As I write this, we are reading in the news about potential quarantines and lockdowns. In addition, there’s talk about canceling all elective surgical cases, leaving hospital operating rooms empty so beds will be available to take care of those affected by COVID-19.
Have all elective cases been canceled across the US? Well, no.

Weirdly enough, while most people are hunkered down, there is a sizeable cohort who are capitalizing on their time off. Business is slowing and they’ve been told to work remotely from home. Now they have a window of time to undergo that procedure they have been putting off.

Does the fact that there is a background pandemic change anything?


Any surgery is an insult to the body. It is stressful. It affects the immune response. You know that. Most of the time, the body heals as expected.

What if the patient gets COVID-19 while convalescing? Perhaps nothing would change, and it will be no different than if they got the flu.

But if the patient gets really sick, do not be shocked if a plaintiff’s attorney argues the patient was not reasonably informed about the increased risk of COVID-19 while the body was in a weakened state. I’m not suggesting a patient’s post-surgical state may cause exacerbation of COVID-19. I’m just prognosticating the legal argument.

So, what to do?

If your practice stays open performing elective surgical cases, just have the patient understand that any surgery increases the susceptibility to an infection, including the coronavirus. It’s unlikely to move the needle much. But that will depend upon the patient’s underlying health, the body’s reaction, and the viral load. These variables are not entirely predictable. As long as the patient is reasonably informed and the procedure is not unnecessarily risky relative to the background viral activity, the legal argument should be neutralized.

Note this is a moving target and each state and region is different.

Now, what about urgent and emergent cases? The pandemic has not slowed down the need for appendectomies and surgery for aortic dissection. Would a plaintiff’s attorney ever make a case if the patient contracted COVID-19 after such a procedure, whether or not there were long lasting sequelae? Are you really asking that question?

While the following additional consent language might not change the trajectory of a legal case down the road, it should not hurt.

I understand that I am undergoing urgent or emergent surgery. I understand the hospital is limiting the operating room schedule to such cases and elective cases have been cancelled. I also understand there is a COVID-19 pandemic in the background. No one truly understands how many persons have been infected and are carriers. I understand your staff and hospital are taking all efforts to prevent all patients from contracting the illness. But, even with diligent efforts, that cannot prevent all cases. And some patients are likely infected, but asymptomatic, before they even arrive at the hospital. I understand you the health care providers will do your best to prevent my acquiring or developing a COVID-19 infection. I understand if in the face of the pandemic, I do acquire such an infection, that the hospital and staff will reasonably work towards providing state of the art care.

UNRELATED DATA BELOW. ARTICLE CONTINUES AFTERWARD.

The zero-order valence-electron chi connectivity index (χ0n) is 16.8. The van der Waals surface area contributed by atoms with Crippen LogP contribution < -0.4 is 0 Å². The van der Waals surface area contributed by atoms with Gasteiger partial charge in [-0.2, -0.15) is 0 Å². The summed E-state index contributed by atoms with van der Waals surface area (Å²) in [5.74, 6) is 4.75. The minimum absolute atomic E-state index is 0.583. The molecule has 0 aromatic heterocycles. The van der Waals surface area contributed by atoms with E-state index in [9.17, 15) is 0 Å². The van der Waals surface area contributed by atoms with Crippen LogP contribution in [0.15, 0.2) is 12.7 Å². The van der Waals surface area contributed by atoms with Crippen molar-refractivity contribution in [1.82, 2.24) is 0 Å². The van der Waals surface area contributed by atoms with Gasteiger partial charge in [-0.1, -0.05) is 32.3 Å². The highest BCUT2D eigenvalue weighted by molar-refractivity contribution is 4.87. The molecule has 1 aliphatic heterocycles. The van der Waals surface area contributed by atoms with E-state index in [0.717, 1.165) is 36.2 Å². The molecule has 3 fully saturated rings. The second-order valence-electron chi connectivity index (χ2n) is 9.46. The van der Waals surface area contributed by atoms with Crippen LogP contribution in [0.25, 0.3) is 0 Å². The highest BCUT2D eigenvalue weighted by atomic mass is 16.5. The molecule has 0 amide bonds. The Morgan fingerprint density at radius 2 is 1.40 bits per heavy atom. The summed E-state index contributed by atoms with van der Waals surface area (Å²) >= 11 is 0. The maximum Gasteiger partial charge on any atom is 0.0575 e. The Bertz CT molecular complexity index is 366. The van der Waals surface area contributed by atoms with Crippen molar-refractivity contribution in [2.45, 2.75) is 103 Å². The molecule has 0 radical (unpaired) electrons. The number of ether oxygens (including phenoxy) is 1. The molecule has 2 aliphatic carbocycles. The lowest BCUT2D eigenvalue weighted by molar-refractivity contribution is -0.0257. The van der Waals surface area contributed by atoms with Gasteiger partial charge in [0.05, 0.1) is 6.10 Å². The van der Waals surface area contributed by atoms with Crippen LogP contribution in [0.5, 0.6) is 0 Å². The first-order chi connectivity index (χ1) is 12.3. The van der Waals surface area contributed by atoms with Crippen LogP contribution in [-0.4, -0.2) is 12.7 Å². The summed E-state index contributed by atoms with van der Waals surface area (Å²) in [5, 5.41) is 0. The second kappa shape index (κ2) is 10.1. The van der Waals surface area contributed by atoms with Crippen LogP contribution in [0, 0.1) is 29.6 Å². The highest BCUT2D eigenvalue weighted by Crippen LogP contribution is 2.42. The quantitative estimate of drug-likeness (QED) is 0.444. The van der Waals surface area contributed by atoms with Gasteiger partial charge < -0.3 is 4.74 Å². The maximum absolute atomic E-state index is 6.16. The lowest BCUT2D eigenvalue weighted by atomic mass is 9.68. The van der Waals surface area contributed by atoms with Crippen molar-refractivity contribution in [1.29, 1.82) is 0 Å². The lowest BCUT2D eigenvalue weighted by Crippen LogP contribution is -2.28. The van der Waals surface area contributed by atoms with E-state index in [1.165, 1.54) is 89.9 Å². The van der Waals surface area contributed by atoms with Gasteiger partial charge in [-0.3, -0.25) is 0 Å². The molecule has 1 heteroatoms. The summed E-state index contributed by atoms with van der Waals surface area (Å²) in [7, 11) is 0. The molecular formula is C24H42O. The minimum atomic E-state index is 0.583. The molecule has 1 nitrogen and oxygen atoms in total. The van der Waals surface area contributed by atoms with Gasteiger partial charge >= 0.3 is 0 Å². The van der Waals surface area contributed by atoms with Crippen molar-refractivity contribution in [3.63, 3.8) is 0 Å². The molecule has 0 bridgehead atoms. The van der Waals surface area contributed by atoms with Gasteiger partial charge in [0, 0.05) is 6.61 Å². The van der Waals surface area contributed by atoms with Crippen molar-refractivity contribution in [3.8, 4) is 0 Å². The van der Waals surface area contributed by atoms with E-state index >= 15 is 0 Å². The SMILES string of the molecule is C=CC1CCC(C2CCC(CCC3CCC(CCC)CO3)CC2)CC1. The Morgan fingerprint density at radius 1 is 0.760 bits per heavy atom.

Use good judgment and stay healthy. Let us know your thoughts in the comments below.

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Jeffrey Segal, MD, JD

Chief Executive Officer and Founder

Dr. Jeffrey Segal, Chief Executive Officer and Founder of Medical Justice, is a board-certified neurosurgeon. Dr. Segal is a Fellow of the American College of Surgeons; the American College of Legal Medicine; and the American Association of Neurological Surgeons. He is also a member of the North American Spine Society. In the process of conceiving, funding, developing, and growing Medical Justice, Dr. Segal has established himself as one of the country’s leading authorities on medical malpractice issues, counterclaims, and internet-based assaults on reputation.

Dr. Segal was a practicing neurosurgeon for approximately ten years, during which time he also played an active role as a participant on various state-sanctioned medical review panels designed to decrease the incidence of meritless medical malpractice cases.

Dr. Segal holds a M.D. from Baylor College of Medicine, where he also completed a neurosurgical residency. Dr. Segal served as a Spinal Surgery Fellow at The University of South Florida Medical School. He is a member of Phi Beta Kappa as well as the AOA Medical Honor Society. Dr. Segal received his B.A. from the University of Texas and graduated with a J.D. from Concord Law School with highest honors.

In 2000, he co-founded and served as CEO of DarPharma, Inc, a biotechnology company in Chapel Hill, NC, focused on the discovery and development of first-of-class pharmaceuticals for neuropsychiatric disorders.

Dr. Segal is also a partner at Byrd Adatto, a national business and health care law firm. With over 50 combined years of experience in serving doctors, dentists, and other providers, Byrd Adatto has a national pedigree to address most legal issues that arise in the business and practice of medicine.

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